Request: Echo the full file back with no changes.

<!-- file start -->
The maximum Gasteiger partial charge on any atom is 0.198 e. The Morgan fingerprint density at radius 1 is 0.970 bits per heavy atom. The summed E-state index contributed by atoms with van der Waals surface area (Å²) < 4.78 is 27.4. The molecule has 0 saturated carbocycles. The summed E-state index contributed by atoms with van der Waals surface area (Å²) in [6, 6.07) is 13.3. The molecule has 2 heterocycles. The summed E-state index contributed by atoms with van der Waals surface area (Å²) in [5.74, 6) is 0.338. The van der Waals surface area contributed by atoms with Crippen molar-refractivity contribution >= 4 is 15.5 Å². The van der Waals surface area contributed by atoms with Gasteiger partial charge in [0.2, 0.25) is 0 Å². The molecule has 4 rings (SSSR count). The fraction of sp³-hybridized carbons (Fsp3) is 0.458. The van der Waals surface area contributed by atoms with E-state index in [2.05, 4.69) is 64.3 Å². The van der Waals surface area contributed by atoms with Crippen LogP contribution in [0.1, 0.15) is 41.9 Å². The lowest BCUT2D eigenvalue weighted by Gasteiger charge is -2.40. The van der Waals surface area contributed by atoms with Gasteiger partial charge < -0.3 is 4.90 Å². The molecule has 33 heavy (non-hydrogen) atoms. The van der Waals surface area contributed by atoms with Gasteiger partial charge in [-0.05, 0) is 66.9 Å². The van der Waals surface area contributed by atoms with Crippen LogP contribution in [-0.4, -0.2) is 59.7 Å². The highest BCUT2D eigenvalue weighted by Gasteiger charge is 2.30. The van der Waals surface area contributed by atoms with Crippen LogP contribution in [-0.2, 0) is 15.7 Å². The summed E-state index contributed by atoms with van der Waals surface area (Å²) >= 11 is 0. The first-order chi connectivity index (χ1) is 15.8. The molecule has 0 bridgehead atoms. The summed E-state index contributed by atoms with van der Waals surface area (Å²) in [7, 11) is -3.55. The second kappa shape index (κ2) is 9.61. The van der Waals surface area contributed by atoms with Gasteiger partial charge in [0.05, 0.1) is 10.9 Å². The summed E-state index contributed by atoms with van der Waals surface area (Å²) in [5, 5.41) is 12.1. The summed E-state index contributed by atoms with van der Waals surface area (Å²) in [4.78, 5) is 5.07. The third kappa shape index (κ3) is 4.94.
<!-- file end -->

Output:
The maximum Gasteiger partial charge on any atom is 0.198 e. The Morgan fingerprint density at radius 1 is 0.970 bits per heavy atom. The summed E-state index contributed by atoms with van der Waals surface area (Å²) < 4.78 is 27.4. The molecule has 0 saturated carbocycles. The summed E-state index contributed by atoms with van der Waals surface area (Å²) in [6, 6.07) is 13.3. The molecule has 2 heterocycles. The summed E-state index contributed by atoms with van der Waals surface area (Å²) in [5.74, 6) is 0.338. The van der Waals surface area contributed by atoms with Crippen molar-refractivity contribution >= 4 is 15.5 Å². The van der Waals surface area contributed by atoms with Gasteiger partial charge in [0.2, 0.25) is 0 Å². The molecule has 4 rings (SSSR count). The fraction of sp³-hybridized carbons (Fsp3) is 0.458. The van der Waals surface area contributed by atoms with E-state index in [2.05, 4.69) is 64.3 Å². The van der Waals surface area contributed by atoms with Crippen LogP contribution in [0.1, 0.15) is 41.9 Å². The lowest BCUT2D eigenvalue weighted by Gasteiger charge is -2.40. The van der Waals surface area contributed by atoms with Gasteiger partial charge < -0.3 is 4.90 Å². The molecule has 33 heavy (non-hydrogen) atoms. The van der Waals surface area contributed by atoms with Gasteiger partial charge in [-0.05, 0) is 66.9 Å². The van der Waals surface area contributed by atoms with Crippen LogP contribution in [-0.4, -0.2) is 59.7 Å². The highest BCUT2D eigenvalue weighted by Gasteiger charge is 2.30. The van der Waals surface area contributed by atoms with Crippen LogP contribution in [-0.2, 0) is 15.7 Å². The summed E-state index contributed by atoms with van der Waals surface area (Å²) >= 11 is 0. The first-order chi connectivity index (χ1) is 15.8. The molecule has 0 bridgehead atoms. The summed E-state index contributed by atoms with van der Waals surface area (Å²) in [7, 11) is -3.55. The second kappa shape index (κ2) is 9.61. The van der Waals surface area contributed by atoms with Gasteiger partial charge in [0.05, 0.1) is 10.9 Å². The summed E-state index contributed by atoms with van der Waals surface area (Å²) in [5, 5.41) is 12.1. The summed E-state index contributed by atoms with van der Waals surface area (Å²) in [4.78, 5) is 5.07. The third kappa shape index (κ3) is 4.94.